ALBUQUERQUE, N.M. — The University of New Mexico is hoping to make Albuquerque and New Mexico a hub for businesses that balance their bottom line with their social and environmental impact.
The university’s Anderson School of Management hosted a day-long event on Friday dedicated to educating business owners and other stakeholders about the value and process of registering as a Benefit Corporation, a for-profit company that has been confirmed to meet standards for social and environmental performance, among other factors.
The event, which the school called the Believe in New Mexico Symposium, brought together academics, business leaders and experts on Benefit Corporations to help grow the program in New Mexico. Albuquerque Mayor Tim Keller gave the keynote address.
Symposium leaders said developing an ecosystem of such companies will help both the companies themselves and New Mexico’s overall social and environmental landscape.
“We’ve got the right people in the room, now we want to figure out what’s next,” said Garima Sharma, assistant professor at the Anderson School.
Benefit Corporations, often abbreviated as “B Corps,” must meet standards set by the nonprofit B Lab for their social and environmental performance, public transparency and accountability to the program mission. Kim Coupounas, a global ambassador for B Lab, told the audience that the program began in 2006, in response to a growing need to reconfigure business in a way that works better for the world at large, rather than a select few shareholders.
“We’re not shy about saying that we’re really talking about the evolution of capitalism,” Coupounas said.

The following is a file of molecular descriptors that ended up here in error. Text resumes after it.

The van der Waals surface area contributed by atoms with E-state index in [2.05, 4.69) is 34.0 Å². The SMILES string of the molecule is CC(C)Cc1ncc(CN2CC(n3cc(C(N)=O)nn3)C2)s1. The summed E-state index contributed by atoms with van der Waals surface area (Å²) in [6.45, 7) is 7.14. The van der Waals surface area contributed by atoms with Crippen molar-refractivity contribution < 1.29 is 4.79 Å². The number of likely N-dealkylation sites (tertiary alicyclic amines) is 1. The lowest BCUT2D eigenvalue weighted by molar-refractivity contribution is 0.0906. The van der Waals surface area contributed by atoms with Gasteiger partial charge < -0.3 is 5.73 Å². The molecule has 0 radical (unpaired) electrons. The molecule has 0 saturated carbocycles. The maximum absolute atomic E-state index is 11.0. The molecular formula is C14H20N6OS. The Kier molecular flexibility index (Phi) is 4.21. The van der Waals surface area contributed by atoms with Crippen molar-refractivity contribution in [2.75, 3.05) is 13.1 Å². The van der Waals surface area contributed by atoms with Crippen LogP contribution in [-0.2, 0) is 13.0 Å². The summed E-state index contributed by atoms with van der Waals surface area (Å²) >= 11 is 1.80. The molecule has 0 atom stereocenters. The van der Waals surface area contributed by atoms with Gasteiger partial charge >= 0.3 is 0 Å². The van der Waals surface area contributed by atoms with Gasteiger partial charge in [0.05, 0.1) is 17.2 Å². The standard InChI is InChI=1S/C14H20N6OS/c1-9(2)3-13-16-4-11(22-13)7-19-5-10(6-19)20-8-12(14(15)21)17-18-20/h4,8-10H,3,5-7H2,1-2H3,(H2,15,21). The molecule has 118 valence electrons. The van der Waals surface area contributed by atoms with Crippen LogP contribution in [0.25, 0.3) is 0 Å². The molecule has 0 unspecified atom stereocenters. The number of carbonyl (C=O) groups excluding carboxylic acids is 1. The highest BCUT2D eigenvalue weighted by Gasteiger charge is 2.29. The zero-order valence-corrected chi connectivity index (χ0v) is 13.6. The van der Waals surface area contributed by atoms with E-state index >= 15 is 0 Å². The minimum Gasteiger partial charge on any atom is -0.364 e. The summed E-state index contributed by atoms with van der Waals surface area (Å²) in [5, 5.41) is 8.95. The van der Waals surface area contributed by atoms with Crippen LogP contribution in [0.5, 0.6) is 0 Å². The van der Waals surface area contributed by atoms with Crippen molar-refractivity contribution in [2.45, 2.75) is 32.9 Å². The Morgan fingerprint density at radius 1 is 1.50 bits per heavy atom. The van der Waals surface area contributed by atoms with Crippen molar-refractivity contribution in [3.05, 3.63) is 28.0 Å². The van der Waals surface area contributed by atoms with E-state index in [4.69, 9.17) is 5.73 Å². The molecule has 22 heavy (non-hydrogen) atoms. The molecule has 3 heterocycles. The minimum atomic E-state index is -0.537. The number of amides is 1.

Today, there are just over 3,000 B Corps registered around the world. New Mexico is home to seven, including household names like Taos Ski Valley and Meow Wolf. Both companies were listed among the sponsors of the Friday event, alongside groups like the Santa Fe-based think tank Activate World.
Sharma noted that New Mexico lags behind several other Western states in the number of registered benefit corporations. Colorado alone has around 100 B Corps. Sharma added that New Mexico’s economy is heavily skewed toward small businesses, which can find the time and cost to register a challenge.
“Keeping the lights on is the first priority,” she said.
Because of that, Sharma said events like the one on Friday were key to helping the movement grow in the Land of Enchantment. The symposium featured roundtables involving representatives from local B Corps and event sponsors, along with smaller sessions for companies looking to certify as B Corps, as well as those just looking to run their company more ethically. She added that she’d like to see the University of New Mexico function as a hub that could connect students and professors with companies throughout the Southwest.
Coupounas, who helped Colorado’s B Corp ecosystem grow into a national leader, said she saw some of the same raw ingredients in New Mexico’s business ecosystem that she saw in its northern neighbor’s, including a core group of leaders to emphasize the program.
“That’s what the future holds for New Mexico,” Coupounas said.
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